And now, due to "contractual obligations", AIG wants to give its oh-so-talented management staff more than $165 million in bonuses. This is after taking billions from the U.S. government and spending it on lavish retreats at California spas and English hunting lodges. Oh, and they also gave more than $30 billion (yes, with a "b") of our money to foreign banks.
In the words of Nancy Reagan, it's time to "Just say no".
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CNN Financial News Producer
The number of Americans who think another Great Depression will occur within the next year is on the rise, a poll released today shows.
Forty-five percent of people questioned in a CNN/Opinion Research Corp. survey said another depression like the one the U.S. experienced in the 1930s is likely. Last December, 38% said a depression was likely in the next year.
The poll described the Great Depression of the 1930s as a time in which roughly one out of four workers was unemployed, banks failed across the country and millions of ordinary Americans were temporarily homeless or unable to feed their families.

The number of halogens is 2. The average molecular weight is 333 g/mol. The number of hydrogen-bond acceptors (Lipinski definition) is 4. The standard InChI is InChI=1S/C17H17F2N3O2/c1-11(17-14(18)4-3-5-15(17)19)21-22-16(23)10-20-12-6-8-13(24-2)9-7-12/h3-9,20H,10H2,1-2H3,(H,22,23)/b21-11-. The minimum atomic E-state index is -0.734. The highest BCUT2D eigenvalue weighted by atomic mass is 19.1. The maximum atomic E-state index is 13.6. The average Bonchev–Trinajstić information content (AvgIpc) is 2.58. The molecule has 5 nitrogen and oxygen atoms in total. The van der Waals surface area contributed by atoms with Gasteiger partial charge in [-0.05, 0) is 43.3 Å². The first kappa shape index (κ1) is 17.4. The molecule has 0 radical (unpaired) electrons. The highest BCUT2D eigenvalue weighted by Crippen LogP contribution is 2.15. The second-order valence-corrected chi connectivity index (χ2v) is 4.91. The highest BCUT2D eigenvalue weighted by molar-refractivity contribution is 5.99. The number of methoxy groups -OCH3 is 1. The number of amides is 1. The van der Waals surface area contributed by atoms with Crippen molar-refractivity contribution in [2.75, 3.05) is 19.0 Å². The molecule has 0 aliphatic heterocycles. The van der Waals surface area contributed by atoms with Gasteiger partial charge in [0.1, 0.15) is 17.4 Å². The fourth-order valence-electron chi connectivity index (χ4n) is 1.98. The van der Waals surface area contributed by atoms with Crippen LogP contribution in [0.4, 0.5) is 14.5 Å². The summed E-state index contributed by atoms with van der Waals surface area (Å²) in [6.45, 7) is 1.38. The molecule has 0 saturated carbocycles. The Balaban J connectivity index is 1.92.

Senate Democrats want to tax the controversial bonuses doled out to AIG employees who work for the division that led to the company's downfall.
Senate Majority Leader Harry Reid announced on the Senate floor Tuesday that the tax-writing Senate Finance Committee will pursue a legislative fix in such a way that the "recipients of those bonuses will not be able to keep all their money - and that's an understatement."
Senate Finance Committee Chairman Max Baucus, D-Montana, will propose a special tax within the next 24 hours, Reid said.
"I don't think those bonuses should be paid," Baucus said Tuesday.
Program Note: Tune in tonight to hear more about the project and the situation in the region as Anderson reports live from New Orleans on AC360° at 10 p.m. ET.
[cnn-photo-caption image=http://i2.cdn.turner.com/cnn/2009/images/03/17/art.r2r.nola.bernards.jpg caption="The St. Bernard Project is a nonprofit organization in St. Bernard Parish, Louisiana, that helps people return to their homes that were damaged by Hurricane Katrina."]
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AC360° Coordinating Editorial Producer